Okay. The first U.S. national monument is many things to many people. Point taken. It’s known as Bear Lodge to the peoples who traveled the area before the Anglos discovered it, as an igneous intrusion to a good share of the geological crowd, and popularly known as Devils Tower.

Bear Lodge is an awesome sight. It’s no wonder First Nation peoples have legends about the site.

Limber climbers ringed the rock like beetles on a tree.

At the campground nearby, we visitors indulged in ice cream (of the huckleberry persuasion) while watching Close Encounters of the Third Kind, the film which features this landmark prominently. As the movie began at dusk, bats emerged from habitat near the tower and swooped in to clear away pesky flying bugs. That was cool; that’s what bats do.

We were able to visit Jewel Cave, as well, home to species of bats, and finding out that control of white-nose syndrome has become a priority around places where bats hang out. The disease is caused by long-viable spores that latch onto the exposed skin of bats (usually the nose area). The bats are not able to hibernate effectively, waking and trying to feed in he winter when there is no flying food.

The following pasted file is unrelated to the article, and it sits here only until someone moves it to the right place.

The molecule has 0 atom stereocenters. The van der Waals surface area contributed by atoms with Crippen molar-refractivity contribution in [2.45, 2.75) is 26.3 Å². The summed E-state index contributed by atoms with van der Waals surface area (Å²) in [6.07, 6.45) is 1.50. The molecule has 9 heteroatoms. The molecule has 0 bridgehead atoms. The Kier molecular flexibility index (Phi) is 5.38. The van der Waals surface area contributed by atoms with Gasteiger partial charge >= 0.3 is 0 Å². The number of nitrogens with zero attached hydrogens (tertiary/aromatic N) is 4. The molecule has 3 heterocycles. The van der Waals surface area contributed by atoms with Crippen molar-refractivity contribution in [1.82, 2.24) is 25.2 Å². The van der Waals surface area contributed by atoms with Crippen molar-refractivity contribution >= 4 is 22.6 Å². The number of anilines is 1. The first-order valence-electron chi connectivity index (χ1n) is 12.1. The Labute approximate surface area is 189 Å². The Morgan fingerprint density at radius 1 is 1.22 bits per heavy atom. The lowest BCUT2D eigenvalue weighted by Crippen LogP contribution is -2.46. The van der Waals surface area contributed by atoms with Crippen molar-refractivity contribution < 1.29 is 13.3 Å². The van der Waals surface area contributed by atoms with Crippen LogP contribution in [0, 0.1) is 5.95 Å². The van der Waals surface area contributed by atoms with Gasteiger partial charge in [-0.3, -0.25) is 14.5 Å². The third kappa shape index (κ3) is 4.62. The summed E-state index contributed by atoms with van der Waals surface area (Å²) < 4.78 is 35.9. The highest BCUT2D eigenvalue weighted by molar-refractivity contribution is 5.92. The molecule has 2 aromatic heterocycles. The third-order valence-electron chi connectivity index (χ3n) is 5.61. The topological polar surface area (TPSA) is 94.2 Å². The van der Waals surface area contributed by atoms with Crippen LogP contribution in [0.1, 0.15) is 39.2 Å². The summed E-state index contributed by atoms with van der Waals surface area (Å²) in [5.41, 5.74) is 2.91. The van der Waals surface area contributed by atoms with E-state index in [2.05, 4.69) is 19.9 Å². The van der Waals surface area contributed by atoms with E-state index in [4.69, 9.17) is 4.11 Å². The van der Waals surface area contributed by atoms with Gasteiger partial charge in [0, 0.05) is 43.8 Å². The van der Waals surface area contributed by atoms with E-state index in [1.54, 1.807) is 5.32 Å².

At Jewel Cave, visitors walks through a solution that disinfects the bottom of the shoes worn into the cave. My boots have never been so clean.

Approaching Casper, Wyoming, we spotted a solitary antelope (They weren’t particularly plentiful while we traveled.) and a solitary cell phone antenna disguised as a tree.

A late-evening blow rattled our tent noisily. I don’t think it lasted an hour. Tent stakes didn’t budge.